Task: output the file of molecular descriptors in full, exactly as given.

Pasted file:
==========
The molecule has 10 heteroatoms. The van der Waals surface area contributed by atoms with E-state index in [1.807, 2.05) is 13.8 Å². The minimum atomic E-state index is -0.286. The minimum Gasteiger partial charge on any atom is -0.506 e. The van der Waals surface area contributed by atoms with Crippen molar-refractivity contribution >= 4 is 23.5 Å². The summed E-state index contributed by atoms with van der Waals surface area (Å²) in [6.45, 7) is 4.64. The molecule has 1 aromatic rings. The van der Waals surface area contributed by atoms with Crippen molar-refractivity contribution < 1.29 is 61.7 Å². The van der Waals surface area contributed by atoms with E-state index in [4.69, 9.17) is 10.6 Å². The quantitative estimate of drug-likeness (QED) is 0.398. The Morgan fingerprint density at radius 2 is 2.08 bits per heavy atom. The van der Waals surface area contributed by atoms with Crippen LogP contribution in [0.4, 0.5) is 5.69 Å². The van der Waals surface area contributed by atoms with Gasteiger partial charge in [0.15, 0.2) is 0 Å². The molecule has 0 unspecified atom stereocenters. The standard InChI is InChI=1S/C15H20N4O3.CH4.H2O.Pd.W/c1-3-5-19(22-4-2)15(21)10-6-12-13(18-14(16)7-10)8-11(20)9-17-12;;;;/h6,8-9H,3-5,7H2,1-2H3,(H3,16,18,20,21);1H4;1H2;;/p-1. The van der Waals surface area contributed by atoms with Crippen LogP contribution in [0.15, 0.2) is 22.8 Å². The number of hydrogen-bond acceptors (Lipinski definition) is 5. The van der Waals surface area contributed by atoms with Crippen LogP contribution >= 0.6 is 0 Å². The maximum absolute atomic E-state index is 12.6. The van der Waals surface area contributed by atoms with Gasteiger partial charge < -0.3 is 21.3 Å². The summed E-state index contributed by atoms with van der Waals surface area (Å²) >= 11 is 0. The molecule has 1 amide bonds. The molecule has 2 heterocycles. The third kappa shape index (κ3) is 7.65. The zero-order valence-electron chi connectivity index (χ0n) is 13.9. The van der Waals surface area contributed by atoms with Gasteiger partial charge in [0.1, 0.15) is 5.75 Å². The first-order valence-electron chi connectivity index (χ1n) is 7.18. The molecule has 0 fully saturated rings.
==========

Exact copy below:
The molecule has 10 heteroatoms. The van der Waals surface area contributed by atoms with E-state index in [1.807, 2.05) is 13.8 Å². The minimum atomic E-state index is -0.286. The minimum Gasteiger partial charge on any atom is -0.506 e. The van der Waals surface area contributed by atoms with Crippen molar-refractivity contribution >= 4 is 23.5 Å². The summed E-state index contributed by atoms with van der Waals surface area (Å²) in [6.45, 7) is 4.64. The molecule has 1 aromatic rings. The van der Waals surface area contributed by atoms with Crippen molar-refractivity contribution < 1.29 is 61.7 Å². The van der Waals surface area contributed by atoms with E-state index in [4.69, 9.17) is 10.6 Å². The quantitative estimate of drug-likeness (QED) is 0.398. The Morgan fingerprint density at radius 2 is 2.08 bits per heavy atom. The van der Waals surface area contributed by atoms with Crippen LogP contribution in [0.4, 0.5) is 5.69 Å². The van der Waals surface area contributed by atoms with Gasteiger partial charge in [0.15, 0.2) is 0 Å². The molecule has 0 unspecified atom stereocenters. The standard InChI is InChI=1S/C15H20N4O3.CH4.H2O.Pd.W/c1-3-5-19(22-4-2)15(21)10-6-12-13(18-14(16)7-10)8-11(20)9-17-12;;;;/h6,8-9H,3-5,7H2,1-2H3,(H3,16,18,20,21);1H4;1H2;;/p-1. The van der Waals surface area contributed by atoms with Crippen LogP contribution in [0.15, 0.2) is 22.8 Å². The number of hydrogen-bond acceptors (Lipinski definition) is 5. The van der Waals surface area contributed by atoms with Crippen LogP contribution >= 0.6 is 0 Å². The maximum absolute atomic E-state index is 12.6. The van der Waals surface area contributed by atoms with Gasteiger partial charge < -0.3 is 21.3 Å². The summed E-state index contributed by atoms with van der Waals surface area (Å²) >= 11 is 0. The molecule has 1 amide bonds. The molecule has 2 heterocycles. The third kappa shape index (κ3) is 7.65. The zero-order valence-electron chi connectivity index (χ0n) is 13.9. The van der Waals surface area contributed by atoms with Gasteiger partial charge in [0.1, 0.15) is 5.75 Å². The first-order valence-electron chi connectivity index (χ1n) is 7.18. The molecule has 0 fully saturated rings.